ReFS: Improvement or a challenge?
With the new version of Microsoft´s ReFS version 3 implemented in Windows Server 2016, a new challenge is presented both for users and data recovery professionals: the number of experts around the world who have the knowledge to recover lost data from this new file system is scarce. ReFS is a proprietary technology, which means that Microsoft has not disclosed the specifications and in the case of data recovery a lot of reverse engineering is required to analyse the file system and create proper tools to retrieve lost data.
Remember: ReFS is a file system to store data on, not to run the OS on. It was therefore designed for use in systems with large data sets, thereby providing efficient scalability and availability in comparison with NTFS. Data integrity was one of the main new features added, allowing for business critical data to be protected from commons errors that can cause data loss. If a system error occurs, ReFS can recover from the error without risk of data loss and also without affecting the volume availability. Media degradation is also another issue that was addressed to prevent data loss when a disk wears out.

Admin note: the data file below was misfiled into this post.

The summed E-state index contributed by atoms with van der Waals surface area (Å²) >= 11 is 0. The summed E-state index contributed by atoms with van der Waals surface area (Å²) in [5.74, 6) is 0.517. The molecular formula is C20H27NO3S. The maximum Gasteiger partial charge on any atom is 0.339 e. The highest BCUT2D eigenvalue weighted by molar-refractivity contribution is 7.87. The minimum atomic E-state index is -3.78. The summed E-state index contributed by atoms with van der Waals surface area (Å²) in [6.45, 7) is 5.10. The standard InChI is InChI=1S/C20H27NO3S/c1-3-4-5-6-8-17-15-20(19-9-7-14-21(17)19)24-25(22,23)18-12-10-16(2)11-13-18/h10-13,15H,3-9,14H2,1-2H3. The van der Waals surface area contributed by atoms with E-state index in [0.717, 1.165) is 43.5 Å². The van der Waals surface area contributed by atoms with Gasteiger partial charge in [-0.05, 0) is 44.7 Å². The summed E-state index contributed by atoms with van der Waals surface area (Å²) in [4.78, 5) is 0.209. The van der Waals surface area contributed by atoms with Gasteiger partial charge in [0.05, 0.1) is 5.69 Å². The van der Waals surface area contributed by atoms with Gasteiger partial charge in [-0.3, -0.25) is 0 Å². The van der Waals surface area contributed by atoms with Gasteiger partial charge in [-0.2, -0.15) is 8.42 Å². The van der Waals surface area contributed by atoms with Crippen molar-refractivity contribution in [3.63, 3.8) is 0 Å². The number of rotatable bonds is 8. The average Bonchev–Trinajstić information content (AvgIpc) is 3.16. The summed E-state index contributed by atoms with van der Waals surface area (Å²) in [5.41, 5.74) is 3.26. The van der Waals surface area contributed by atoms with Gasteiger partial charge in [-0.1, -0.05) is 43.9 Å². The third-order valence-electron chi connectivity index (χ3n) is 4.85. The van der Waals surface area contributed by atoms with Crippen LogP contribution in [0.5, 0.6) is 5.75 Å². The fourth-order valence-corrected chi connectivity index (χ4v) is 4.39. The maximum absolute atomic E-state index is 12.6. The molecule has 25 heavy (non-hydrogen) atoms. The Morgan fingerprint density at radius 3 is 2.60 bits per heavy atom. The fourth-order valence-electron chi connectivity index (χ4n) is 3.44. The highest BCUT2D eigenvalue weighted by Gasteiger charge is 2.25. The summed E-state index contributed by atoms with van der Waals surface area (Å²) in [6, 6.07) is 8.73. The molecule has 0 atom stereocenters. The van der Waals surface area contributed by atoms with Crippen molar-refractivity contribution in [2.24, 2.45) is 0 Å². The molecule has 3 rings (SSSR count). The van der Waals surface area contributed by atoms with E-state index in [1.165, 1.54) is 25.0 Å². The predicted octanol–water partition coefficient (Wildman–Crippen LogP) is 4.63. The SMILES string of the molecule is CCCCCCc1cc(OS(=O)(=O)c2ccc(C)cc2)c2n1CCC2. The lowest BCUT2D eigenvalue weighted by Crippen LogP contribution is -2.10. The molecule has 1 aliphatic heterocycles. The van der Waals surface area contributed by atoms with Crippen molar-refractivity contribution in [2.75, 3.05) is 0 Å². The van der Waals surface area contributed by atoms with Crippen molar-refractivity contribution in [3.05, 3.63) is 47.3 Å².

One of the main benefits of using Windows Server 2016 with ReFS is that the system automatically creates checksums for the metadata stored on a volume. Any mismatch of the checksum results in an automatic repair of the metadata. But what makes it really an awesome feature, is that user data can also be secured against failure by combining them with checksums. If a wrong checksum is found, the file will be repaired. This function is named Integrity Stream. This security feature can be activated for the whole volume, for a specific folder or for individual files.
Microsoft claims the following:
“When ReFS is used in conjunction with a mirror space or a parity space, detected corruption (both metadata and user data, when integrity streams are enabled) can be automatically repaired using the alternate copy provided by Storage Spaces.”
They also add: